In July of 1804, Vice-President Aaron Burr and former Secretary of the Treasury Alexander Hamilton squared off in a duel in Weehawken, New Jersey. They had a long standing feud stemming from a series of ugly political confrontations over the course of their political careers. By 1804, both men had fallen from grace in Washington: Aaron Burr was persona non grata for his role in the 1800 electoral quagmire; Alexander Hamilton’s acerbic pen and his infamous extra-marital affair made him a target of both Federalists and Republicans. More than just an affair of honor, their duel at Weehawken was an attempt to resurrect dying political careers.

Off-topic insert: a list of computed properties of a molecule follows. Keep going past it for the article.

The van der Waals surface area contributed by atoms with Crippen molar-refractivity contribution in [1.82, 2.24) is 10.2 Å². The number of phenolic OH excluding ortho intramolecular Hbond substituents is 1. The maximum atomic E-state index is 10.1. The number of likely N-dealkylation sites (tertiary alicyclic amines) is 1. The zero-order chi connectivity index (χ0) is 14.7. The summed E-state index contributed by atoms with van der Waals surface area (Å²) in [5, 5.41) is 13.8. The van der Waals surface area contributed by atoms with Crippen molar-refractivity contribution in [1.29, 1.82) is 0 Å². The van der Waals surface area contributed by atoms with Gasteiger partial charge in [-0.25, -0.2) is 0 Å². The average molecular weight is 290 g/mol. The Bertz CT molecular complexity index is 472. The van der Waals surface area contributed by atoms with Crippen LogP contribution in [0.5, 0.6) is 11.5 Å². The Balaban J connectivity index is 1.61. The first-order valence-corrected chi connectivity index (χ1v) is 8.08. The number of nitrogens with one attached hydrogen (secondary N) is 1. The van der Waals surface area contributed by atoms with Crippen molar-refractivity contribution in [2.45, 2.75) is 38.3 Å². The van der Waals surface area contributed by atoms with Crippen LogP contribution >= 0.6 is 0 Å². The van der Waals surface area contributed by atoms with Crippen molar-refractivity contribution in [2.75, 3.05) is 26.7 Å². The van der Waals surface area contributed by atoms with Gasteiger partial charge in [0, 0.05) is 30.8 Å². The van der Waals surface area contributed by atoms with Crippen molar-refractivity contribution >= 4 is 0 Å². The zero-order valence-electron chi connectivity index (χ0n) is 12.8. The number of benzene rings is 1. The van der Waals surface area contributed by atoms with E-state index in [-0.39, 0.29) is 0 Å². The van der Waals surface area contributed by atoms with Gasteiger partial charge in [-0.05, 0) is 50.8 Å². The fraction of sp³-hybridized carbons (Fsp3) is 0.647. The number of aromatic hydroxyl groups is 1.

By July of 1804, Alexander Hamilton was aware of Timothy Pickering’s supposed plot for secession, and Aaron Burr’s role in it. Though he was perhaps at the most extreme pole of the Federalist party, Hamilton wouldn’t hear talk of disunion. To Hamilton, the Union was everything. Some have tried to frame the duel as a battle to save the Union.
Mostly they just really hated each other.
Though it still makes for a nice metaphor.
“This is a mortal wound:” the first words spoken by Alexander Hamilton after being shot by Aaron Burr.
Alexander Hamilton died a day after the duel.
Aaron Burr was eventually replaced as Vice-President in the 1804 election by George Clinton (of Parliament Funkadelic fame).
No, not really.